Will India get on the SCRI bus for long?

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Source: Global Times

Due to a heavy rainfall , there are traffic jams on some road sections in Gurgaon, the satellite city of the Indian capital Delhi, on July 21. Photo: VCG

India, Japan and Australia have begun discussions on launching a trilateral Supply Chain Resilience Initiative (SCRI), with the aim of reducing dependency on China’s manufacturing sector, The Economic Times reported on Wednesday.

While it seems justified for countries to cooperate on supply chain recovery for the post-coronavirus period, it doesn’t obscure the geopolitical thinking behind the plan.

Generally speaking, the China-centered Asia value chain is expected to be at the heart of global economic recovery. Yet, instead of turning to China – the first major economy to show a recovery from the coronavirus pandemic – the initiative appears to make a detour by pinning its hopes on India, which is still far from bringing the pandemic under control.

Given its strained relationship with China, Australia may hope India could step up under the supply chain alliance to replace China’s role in its economy. Such a vision is understandable as many believe India has the same demographic dividend as China had decades ago.

Yet, it is questionable whether or not India can really undertake such an important role as to counter the so-called China supply-chain dominance.

While it is true that the Modi government has made various efforts and attempts to promote industrialization in the country over the years, there is also no denying its manufacturing bottlenecks are unlikely to be addressed in the short term.

Moreover, with the world’s third highest tally of coronavirus cases, the Indian economy is taking its worst hit for decades. The impact is so serious that it may hinder the resumption of the manufacturing industry in the country. If India’s own industrial foundation doesn’t meet requirements for establishing an industrial chain in the pre-pandemic days, it will certainly become harder for it to do so post-pandemic.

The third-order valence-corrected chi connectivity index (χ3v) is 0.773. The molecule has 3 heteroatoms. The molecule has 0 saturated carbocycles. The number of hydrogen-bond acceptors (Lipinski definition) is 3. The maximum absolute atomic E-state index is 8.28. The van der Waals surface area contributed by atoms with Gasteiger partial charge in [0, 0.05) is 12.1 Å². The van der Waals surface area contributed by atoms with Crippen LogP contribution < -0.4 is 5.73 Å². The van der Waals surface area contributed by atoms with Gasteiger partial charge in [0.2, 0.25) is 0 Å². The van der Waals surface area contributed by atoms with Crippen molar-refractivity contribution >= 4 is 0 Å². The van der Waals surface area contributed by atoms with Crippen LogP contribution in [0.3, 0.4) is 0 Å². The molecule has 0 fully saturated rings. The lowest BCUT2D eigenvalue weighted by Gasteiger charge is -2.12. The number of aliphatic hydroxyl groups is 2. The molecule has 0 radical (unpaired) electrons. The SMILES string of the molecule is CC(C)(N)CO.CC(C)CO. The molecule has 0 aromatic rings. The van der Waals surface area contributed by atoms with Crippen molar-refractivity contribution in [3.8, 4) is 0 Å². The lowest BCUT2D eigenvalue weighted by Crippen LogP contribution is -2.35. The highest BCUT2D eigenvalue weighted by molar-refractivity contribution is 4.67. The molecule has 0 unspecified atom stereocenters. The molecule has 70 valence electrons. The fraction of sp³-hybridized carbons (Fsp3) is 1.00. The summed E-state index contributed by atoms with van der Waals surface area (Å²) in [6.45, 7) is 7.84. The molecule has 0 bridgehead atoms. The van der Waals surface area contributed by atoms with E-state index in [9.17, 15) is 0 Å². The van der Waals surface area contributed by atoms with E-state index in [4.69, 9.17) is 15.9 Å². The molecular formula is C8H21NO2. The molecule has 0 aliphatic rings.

What’s more, any international supply chain cooperation calls for an open trade environment – exactly the thing India is unsuited to adapt itself to. For a long time, the Indian economy has been awkward in the globalized trade system. The Comprehensive and Progressive Agreement for Trans-Pacific Partnership, also known as TPP-11, did not invite India, and the Regional Comprehensive Economic Partnership (RCEP) is expected to be signed without India. It is not because India is not interested in participating in the global value chain through various regional trade arrangements, but because it is reluctant to open its market to the outside world. For the Indian government, supporting domestic industries has always been prioritized over luring foreign investment.

As such, India is unlikely to play a big role in reviving the regional supply chain. Compared with India, the ASEAN is more flexible and open in its trade practices, and therefore may be more suitable to become the world’s next manufacturing hub.

There is no denying that industrial cooperation is important in the world of rising protectionism, but it is still regrettable to see a geopolitical shadow behind it.

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